Community building for effective altruism

Community building for effective altruism involves developing a strong community of engaged people who are committed to doing as much good as they can.

Effective altruism community building can be an "impact multiplier," allowing you to have a large impact across a variety of different causes. To illustrate this, consider these two scenarios:

  1. You fund a researcher to work on global health interventions for a year.
  2. You fund a global health fellowship at a university, which leads to three participants pursuing global health and development jobs after they graduate.

The second option multiplies your impact, as creating a strong effective altruism (EA) community could lead to several people working on highly effective projects, rather than just one. This is one of the main advantages of EA community building: leveraging your own resources to encourage others to do good.

These communities can take different forms, such as those defined by university membership, geographic location, or cause area interest. They all share the same goal: encouraging greater connections and collaboration between interested individuals, which allows the EA movement to increase its impact.

What does community building look like in practice?

There are endless ways to create EA communities. A few examples are listed below.

Local groups (university, city, and national)

Local groups are centred around a location or educational establishment. They generally focus on in-person meetups, discussions, events, and other activities to learn more about EA and get more involved.

Example: Effective Altruism Cambridge

Cause area group

Cause area groups focus on a certain cause area, with no geographical limits.

Example: Effective Environmentalism

Industry and workplace groups

Networks of individuals promoting effective altruism who are involved in the same business or industry.

Example: Effective Altruism Consulting Network


Fellowships are generally reading and discussion groups spanning multiple months. These may focus on understanding the general principles of EA, or dive deeper into certain cause areas.

Examples: EA Virtual Programs and Harvard Fellowship on Long-term AI Risks


Events, such as conferences or student summits, encourage participants to build new connections, improve coordination within and across cause areas, provide access to funders and employers, and become more socially integrated in the EA community.

Examples: EA Global and Giving What We Can's community events

Why is EA community building important?

Community building is one of the key activities that strengthens and grows the EA movement. Local groups and in-person connections are two of the main pathways for individuals to get involved with the EA movement.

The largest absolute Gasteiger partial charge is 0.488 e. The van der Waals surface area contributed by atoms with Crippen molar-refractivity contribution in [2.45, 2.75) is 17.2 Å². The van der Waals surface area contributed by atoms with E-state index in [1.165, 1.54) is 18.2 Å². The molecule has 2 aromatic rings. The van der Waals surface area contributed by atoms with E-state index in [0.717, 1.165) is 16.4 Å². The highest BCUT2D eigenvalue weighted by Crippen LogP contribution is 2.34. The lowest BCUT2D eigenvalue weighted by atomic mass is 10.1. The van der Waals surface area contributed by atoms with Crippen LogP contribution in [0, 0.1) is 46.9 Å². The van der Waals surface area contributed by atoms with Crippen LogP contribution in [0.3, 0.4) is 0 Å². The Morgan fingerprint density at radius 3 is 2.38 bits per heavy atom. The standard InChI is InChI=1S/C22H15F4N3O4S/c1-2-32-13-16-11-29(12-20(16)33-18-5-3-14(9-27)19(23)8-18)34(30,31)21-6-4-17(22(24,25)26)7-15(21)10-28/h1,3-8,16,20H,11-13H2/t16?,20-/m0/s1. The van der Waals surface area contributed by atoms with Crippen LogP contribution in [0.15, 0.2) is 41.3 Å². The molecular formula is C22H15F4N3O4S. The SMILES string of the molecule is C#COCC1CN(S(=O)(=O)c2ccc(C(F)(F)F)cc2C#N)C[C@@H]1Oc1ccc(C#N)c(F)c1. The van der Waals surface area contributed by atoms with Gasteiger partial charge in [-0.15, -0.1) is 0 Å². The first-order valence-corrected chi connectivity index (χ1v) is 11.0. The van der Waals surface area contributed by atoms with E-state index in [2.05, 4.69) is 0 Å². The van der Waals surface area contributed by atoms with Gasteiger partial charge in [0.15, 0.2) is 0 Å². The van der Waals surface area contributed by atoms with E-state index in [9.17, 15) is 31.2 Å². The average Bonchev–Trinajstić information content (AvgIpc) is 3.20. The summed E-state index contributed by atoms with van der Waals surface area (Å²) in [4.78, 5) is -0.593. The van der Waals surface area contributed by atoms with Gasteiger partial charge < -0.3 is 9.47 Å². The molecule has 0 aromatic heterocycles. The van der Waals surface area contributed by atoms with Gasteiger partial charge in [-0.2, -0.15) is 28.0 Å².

Building a community of people interested in EA could multiply your impact, as you can find and encourage others to maximise their altruistic endeavours, rather than pursuing them alone. Moreover, a healthier and more engaged EA community will mean we're able to make faster progress on existing causes, and identify promising new causes. If you're not certain which are the most important causes to support, EA community building can be highly impactful on a range of pressing global issues.

Currently, there are very few people working on EA community building relative to the large potential to do good. However, as we discuss below, lack of funding is not the current barrier to growth in community building.

What is the potential impact of EA community building?

The EA community has the potential to be extremely influential in improving the course of the future and reducing suffering globally.

Some notable achievements driven largely by those within the EA community include:

There have been many other positive achievements that the EA community was a large part of advocating for, funding, and supporting:

  • The Against Malaria Foundation has distributed more than 70 million bed nets to protect people (mostly children) from a debilitating parasite.
  • The Humane League and Mercy for Animals, alongside many other organisations, have orchestrated corporate campaigns and legal reforms to fight the use of battery cages for egg-laying hens. Because of this work, more than 100 million hens that would have been caged instead live cage-free. (This includes all cage-free reform work, of which a sizable fraction was funded by EA-aligned donors.)
  • GiveDirectly has facilitated more than $100 million USD in direct cash transfers to families living in extreme poverty, becoming a benchmark of effectiveness for global health and development interventions.

These past accomplishments indicate that the EA community has the potential for a very large positive impact going forward. 80,000 Hours estimates (extremely roughly) that the EA movement could cause $10–100 billion USD per year to be spent on effective projects, or reduce the risk of human extinction by 1–10%.

A strong EA community isn’t the sole reason for these successes, but it’s likely that a larger and more engaged EA community will be able to achieve greater positive impact than one that is smaller and less engaged.

Is EA community building neglected?